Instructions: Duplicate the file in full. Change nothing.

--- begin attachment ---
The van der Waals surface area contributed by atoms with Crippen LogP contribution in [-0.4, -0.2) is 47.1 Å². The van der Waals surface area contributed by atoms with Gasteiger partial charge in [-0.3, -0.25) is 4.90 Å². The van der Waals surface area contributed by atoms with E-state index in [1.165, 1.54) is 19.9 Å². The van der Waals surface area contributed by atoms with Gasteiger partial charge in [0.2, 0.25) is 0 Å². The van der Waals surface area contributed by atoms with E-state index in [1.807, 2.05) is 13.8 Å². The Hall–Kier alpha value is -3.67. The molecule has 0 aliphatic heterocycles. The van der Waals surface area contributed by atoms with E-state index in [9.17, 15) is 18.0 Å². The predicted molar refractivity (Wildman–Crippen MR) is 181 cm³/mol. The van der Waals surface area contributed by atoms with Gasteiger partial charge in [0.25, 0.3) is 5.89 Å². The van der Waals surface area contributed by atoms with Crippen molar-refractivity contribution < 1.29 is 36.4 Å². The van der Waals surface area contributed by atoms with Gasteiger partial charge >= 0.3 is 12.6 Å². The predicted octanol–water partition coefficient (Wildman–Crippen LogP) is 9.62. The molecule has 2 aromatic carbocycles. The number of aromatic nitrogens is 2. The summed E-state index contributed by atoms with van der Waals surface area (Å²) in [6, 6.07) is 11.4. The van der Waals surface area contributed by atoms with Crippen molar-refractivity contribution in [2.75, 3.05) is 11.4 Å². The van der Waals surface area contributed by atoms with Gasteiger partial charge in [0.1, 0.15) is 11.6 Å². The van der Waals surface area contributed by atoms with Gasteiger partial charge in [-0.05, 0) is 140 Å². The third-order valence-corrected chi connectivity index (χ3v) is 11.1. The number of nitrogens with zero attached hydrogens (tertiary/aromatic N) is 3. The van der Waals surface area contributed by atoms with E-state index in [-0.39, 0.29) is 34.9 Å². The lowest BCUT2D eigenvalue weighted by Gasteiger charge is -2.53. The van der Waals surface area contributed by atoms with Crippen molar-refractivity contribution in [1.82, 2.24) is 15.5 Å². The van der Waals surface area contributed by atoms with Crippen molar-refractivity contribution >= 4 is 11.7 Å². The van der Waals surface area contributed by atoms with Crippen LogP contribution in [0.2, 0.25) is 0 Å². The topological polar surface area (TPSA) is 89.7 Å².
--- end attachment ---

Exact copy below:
The van der Waals surface area contributed by atoms with Crippen LogP contribution in [-0.4, -0.2) is 47.1 Å². The van der Waals surface area contributed by atoms with Gasteiger partial charge in [-0.3, -0.25) is 4.90 Å². The van der Waals surface area contributed by atoms with E-state index in [1.165, 1.54) is 19.9 Å². The van der Waals surface area contributed by atoms with Gasteiger partial charge in [0.2, 0.25) is 0 Å². The van der Waals surface area contributed by atoms with E-state index in [1.807, 2.05) is 13.8 Å². The Hall–Kier alpha value is -3.67. The molecule has 0 aliphatic heterocycles. The van der Waals surface area contributed by atoms with E-state index in [9.17, 15) is 18.0 Å². The predicted molar refractivity (Wildman–Crippen MR) is 181 cm³/mol. The van der Waals surface area contributed by atoms with Gasteiger partial charge in [0.25, 0.3) is 5.89 Å². The van der Waals surface area contributed by atoms with Crippen molar-refractivity contribution < 1.29 is 36.4 Å². The van der Waals surface area contributed by atoms with Gasteiger partial charge >= 0.3 is 12.6 Å². The predicted octanol–water partition coefficient (Wildman–Crippen LogP) is 9.62. The molecule has 2 aromatic carbocycles. The number of aromatic nitrogens is 2. The summed E-state index contributed by atoms with van der Waals surface area (Å²) in [6, 6.07) is 11.4. The van der Waals surface area contributed by atoms with Crippen molar-refractivity contribution in [2.75, 3.05) is 11.4 Å². The van der Waals surface area contributed by atoms with Gasteiger partial charge in [0.1, 0.15) is 11.6 Å². The van der Waals surface area contributed by atoms with Gasteiger partial charge in [-0.05, 0) is 140 Å². The third-order valence-corrected chi connectivity index (χ3v) is 11.1. The number of nitrogens with zero attached hydrogens (tertiary/aromatic N) is 3. The van der Waals surface area contributed by atoms with E-state index in [-0.39, 0.29) is 34.9 Å². The lowest BCUT2D eigenvalue weighted by Gasteiger charge is -2.53. The van der Waals surface area contributed by atoms with Crippen molar-refractivity contribution in [1.82, 2.24) is 15.5 Å². The van der Waals surface area contributed by atoms with Crippen molar-refractivity contribution >= 4 is 11.7 Å². The van der Waals surface area contributed by atoms with Crippen LogP contribution in [0.2, 0.25) is 0 Å². The topological polar surface area (TPSA) is 89.7 Å².